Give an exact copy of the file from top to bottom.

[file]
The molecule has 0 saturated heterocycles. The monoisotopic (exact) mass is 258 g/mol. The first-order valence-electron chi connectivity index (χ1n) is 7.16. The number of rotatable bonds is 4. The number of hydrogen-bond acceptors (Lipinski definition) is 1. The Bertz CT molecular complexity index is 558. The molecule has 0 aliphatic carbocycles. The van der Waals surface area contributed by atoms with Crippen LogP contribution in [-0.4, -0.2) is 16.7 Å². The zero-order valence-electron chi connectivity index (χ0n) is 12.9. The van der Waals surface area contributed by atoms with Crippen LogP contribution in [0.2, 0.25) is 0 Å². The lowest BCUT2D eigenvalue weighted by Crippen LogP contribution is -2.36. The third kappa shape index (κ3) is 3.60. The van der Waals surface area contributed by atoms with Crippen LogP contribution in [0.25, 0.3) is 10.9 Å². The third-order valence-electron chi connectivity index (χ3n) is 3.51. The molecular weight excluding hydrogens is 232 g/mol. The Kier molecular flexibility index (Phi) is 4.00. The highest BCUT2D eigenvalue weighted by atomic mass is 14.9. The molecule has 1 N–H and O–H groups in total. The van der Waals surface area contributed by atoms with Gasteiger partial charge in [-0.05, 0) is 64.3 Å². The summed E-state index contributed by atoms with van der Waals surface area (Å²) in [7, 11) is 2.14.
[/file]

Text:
The molecule has 0 saturated heterocycles. The monoisotopic (exact) mass is 258 g/mol. The first-order valence-electron chi connectivity index (χ1n) is 7.16. The number of rotatable bonds is 4. The number of hydrogen-bond acceptors (Lipinski definition) is 1. The Bertz CT molecular complexity index is 558. The molecule has 0 aliphatic carbocycles. The van der Waals surface area contributed by atoms with Crippen LogP contribution in [-0.4, -0.2) is 16.7 Å². The zero-order valence-electron chi connectivity index (χ0n) is 12.9. The van der Waals surface area contributed by atoms with Crippen LogP contribution in [0.2, 0.25) is 0 Å². The lowest BCUT2D eigenvalue weighted by Crippen LogP contribution is -2.36. The third kappa shape index (κ3) is 3.60. The van der Waals surface area contributed by atoms with Crippen LogP contribution in [0.25, 0.3) is 10.9 Å². The third-order valence-electron chi connectivity index (χ3n) is 3.51. The molecular weight excluding hydrogens is 232 g/mol. The Kier molecular flexibility index (Phi) is 4.00. The highest BCUT2D eigenvalue weighted by atomic mass is 14.9. The molecule has 1 N–H and O–H groups in total. The van der Waals surface area contributed by atoms with Gasteiger partial charge in [-0.05, 0) is 64.3 Å². The summed E-state index contributed by atoms with van der Waals surface area (Å²) in [7, 11) is 2.14.